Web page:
20 Most Recent
- Page 2 Questions & Answers
Why does heater blow lukewarm air that turns cold?
An air bound heater core can cause this. A thermostat issue would cause it to overheat quickly (stuck shut) or cause the engine to take a long time to get up to normal operating temperature (stuck open).
Try this after the car has sat over night and is COLD.:
Top off the coolant RESERVOIR to the COLD MARK with a 50/50 mix of coolant and water when the engine and coolant are COLD. Replace the reservoir cap.
NEVER open the radiator cap when hot!!
Open RADIATOR cap - WHEN COLD - and top off radiator with the same 50/50 mix of coolant and water to just under the inner lip of the filler neck.
Start engine, turn heat to HOT and FAN to HIGH.
Watch the coolant level in the radiator. Maintain the level of coolant as close as possible to just under the filler neck lip. It is expected to fluctuate up and down as the thermostat opens to flood the radiator - and be pulled into the engine block. The more variation in the high and low indicates a fair amount of coolant has been lost. After the engine has gotten hot, you should feel hot air coming from the heater. Check the radiator level once more, top off and replace the radiator cap.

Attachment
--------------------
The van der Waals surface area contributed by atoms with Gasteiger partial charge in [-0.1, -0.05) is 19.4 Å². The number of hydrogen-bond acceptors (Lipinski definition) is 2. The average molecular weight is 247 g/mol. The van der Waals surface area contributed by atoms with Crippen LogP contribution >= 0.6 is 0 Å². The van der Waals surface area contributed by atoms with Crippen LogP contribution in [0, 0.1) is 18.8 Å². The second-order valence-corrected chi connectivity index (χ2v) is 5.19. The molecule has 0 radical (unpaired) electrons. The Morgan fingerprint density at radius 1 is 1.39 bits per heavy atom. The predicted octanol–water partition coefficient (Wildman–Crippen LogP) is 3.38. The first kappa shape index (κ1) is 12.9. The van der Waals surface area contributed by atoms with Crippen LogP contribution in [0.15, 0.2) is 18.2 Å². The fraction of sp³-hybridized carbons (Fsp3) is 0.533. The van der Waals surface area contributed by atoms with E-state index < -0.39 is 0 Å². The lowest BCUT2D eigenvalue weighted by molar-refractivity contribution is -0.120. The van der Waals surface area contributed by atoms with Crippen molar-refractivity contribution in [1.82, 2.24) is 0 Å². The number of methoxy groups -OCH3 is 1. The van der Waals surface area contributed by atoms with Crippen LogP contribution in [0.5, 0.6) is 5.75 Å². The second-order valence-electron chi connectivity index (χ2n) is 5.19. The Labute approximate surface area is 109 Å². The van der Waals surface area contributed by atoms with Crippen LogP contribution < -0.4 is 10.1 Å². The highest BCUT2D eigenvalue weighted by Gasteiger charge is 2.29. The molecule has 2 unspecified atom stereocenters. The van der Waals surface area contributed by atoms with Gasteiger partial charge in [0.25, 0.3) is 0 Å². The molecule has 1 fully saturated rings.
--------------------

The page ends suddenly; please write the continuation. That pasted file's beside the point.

If still no heat, there may be a clog or restriction in the heater core hose. A cooling system flush should fix this, but can cost a few bucks at a Jiffy Lube or similar.
If you're losing coolant - that could be an indication of a leak (see puddles where you park?) due to a bad hose clamp or hole in a hose ($) or a bad gasket ($$$) or cracked engine block ($$$$). Look for white "smoke" (steam really) in the exhaust after the engine has warmed up to indicate that the coolant is entering a piston due to a gasket or block issue.
on Oct 08, 2015
Not finding what you are looking for?